I zeroed the sight at 50 yards. Initially it shot about 8" high although windage was dead on. I shortly had it zeroed and the rifle grouping into about 2".

The rifle only has 60 rounds through it but no hiccups so far.

Yellowboy Range Report

I took some time off today and got the chance to shoot my new Yellowboy rifle this afternoon.

Function was 100% with cowboy action shooting loads from Black Hills and Ultramax. Accuracy with them was poor. I expected this based on my prior experience with factory CAS .44 WCF ammo in my Henry and 1873.

The Ultramax actually shot a little better than the Black Hills loads.

I'm not sure if the commercial manufacturers use bullets that are too hard for optimum accuracy, or if they dont' shoot all that well since they are downloaded. In the case of .44-40, Black Hills uses bullets that are too small to shoot well in modern Uberti barrels (.427 vs. .429). Anyway, I get groups with BH .44 WCF like the one shown above, but the same rifle with group into 2" with my handloads.

On the other hand, function was very rough using some black powder handloads I had put together using an original 19th Century Ideal tong tool, with bullets cast in that tool's integrated mold. I loaded these a couple years ago intending to shoot them in my Winchester 1892, but never got the chance to before that rifle was stolen.

Anyway, the cartridge OAL wasn't correct on all of them so several times the action bound up, requiring excessive force to function. If I don't pull the remainder of them I'll load them singly. However, accuracy flat out sucked with those rounds so they'll probably just get pulled, rather than wasting components.

I'm planning to break in the Accurate 40-180E mold this weekend. I expect the rifle to shoot well with bullets cast in it.

The other thing hurting accuracy today was the rifle's trigger pull. While crisp, it's far too heavy, probably around 10 lbs. I'm going to look into some careful work with some slip stones to see if I can't get that down to an acceptable level (4 to 5 lbs. would be ideal).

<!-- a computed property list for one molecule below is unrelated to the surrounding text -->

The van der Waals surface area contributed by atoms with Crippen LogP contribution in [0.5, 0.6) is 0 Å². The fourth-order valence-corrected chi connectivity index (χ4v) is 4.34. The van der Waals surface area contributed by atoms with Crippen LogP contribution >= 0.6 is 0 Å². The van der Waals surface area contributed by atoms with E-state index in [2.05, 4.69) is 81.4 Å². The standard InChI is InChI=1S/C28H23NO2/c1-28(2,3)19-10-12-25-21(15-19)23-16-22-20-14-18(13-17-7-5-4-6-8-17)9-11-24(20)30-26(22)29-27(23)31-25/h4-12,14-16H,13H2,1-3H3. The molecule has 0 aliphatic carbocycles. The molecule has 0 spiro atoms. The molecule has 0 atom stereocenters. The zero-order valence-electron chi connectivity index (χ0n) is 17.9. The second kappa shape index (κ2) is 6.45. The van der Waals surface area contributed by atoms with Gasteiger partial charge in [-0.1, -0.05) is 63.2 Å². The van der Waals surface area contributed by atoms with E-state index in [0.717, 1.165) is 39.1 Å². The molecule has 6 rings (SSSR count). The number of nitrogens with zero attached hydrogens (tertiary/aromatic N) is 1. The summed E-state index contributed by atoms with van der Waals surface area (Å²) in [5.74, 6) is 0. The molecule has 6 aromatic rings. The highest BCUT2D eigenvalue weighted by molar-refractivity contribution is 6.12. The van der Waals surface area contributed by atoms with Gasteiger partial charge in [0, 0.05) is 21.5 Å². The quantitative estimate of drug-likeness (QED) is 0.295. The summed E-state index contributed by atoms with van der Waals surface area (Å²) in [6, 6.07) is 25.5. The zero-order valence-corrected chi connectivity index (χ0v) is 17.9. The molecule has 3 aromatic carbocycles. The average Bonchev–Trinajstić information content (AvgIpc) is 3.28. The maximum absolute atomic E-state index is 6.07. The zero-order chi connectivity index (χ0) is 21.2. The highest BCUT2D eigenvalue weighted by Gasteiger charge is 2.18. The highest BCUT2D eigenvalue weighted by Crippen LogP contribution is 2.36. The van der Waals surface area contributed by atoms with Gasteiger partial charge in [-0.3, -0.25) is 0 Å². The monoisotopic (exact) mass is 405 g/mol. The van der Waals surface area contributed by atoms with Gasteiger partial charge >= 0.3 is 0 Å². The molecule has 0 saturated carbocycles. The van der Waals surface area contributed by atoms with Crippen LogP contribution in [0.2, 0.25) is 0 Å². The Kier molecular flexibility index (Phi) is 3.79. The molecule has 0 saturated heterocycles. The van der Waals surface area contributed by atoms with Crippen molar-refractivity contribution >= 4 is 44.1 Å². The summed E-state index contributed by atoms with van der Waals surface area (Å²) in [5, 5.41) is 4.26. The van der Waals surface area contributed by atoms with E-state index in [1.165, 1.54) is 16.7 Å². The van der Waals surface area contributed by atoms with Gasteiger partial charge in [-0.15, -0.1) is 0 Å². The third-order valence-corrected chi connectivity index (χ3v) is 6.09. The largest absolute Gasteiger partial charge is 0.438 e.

Finally, I wanted to post this picture of a fired case next to a complete .38-40 cartridge. As you can see, the fired case is very much blown out. This is typical with guns chambered in .38-40. For some reason the specs for unfired cases are much smaller than the chambers. This results in a situation much like that seen with Lee-Enfields in .303 British.

In the case of the Lee-Enfield it was designed to allow military rifles to function with dirty or corroded ammo on a battlefield, but nobody seems to know why it's the case with .38-40.

New Uberti 1866 Yellowboy Sporting Rifle

After work on Wednesday I stopped at my local FFL and picked up an Uberti Model 1866 "Winchester" Sporting Rifle that I'd ordered from Dixie Gun Works.

The original 1866 was the first rifle to bear the Winchester name. Prior to its introduction, the company had been known as the New Haven Arms Company, known for manufacturing the 1860 Henry Rifle. Like the Henry, the 1866 was chambered for the .44 Henry rimfire cartridge.

The '66 was catalogued by Winchester all the way up to 1898 or '99, long after the introduction of its successor, the 1873. It was a bit cheaper and as long as it kept selling, Winchester kept it in the catalog. For a lot of folks in the late 19th Century, the 1866 was good enough even though its .44 rimfire round was less powerful than .44-40.

During the 1860s the Model 1866 was evaluated by the Swiss military, but ultimately not adopted due primarily to "not invented here" syndrome. Six thousand were sold to France for use in the Franco-Prussian War, and they were famously used by the Ottoman Turks against the Russians at the Siege of Plevna in 1877.

The .44 Henry cartridge pushed a 200 grain bullet to around 1100 feet per second, which is nothing to sneeze at for a defensive cartridge. It also worked ok for deer hunting at close range with careful shot placement.

Incidentally, modern Winchester Super-X .44-40 ammo is loaded to .44 Henry ballistics. Several years ago I chronographed Black Hills .44-40 cowboy action shooting ammo from my 1873 Sporting Rifle's 24.25" barrel at about the same velocity. (My full power .44-40 black powder handloads average over 1300 FPS.)

.44 Henry rimfire hasn't been manufactured since the 1930s, so modern reproductions of the Henry and 1866 are chambered for other rounds. Most commonly, these a .44-40, .45 Colt, .38 Special, and .22 LR. Some are made in .44 Special or .32-20, while the one I got is chambered for .38-40 Winchester.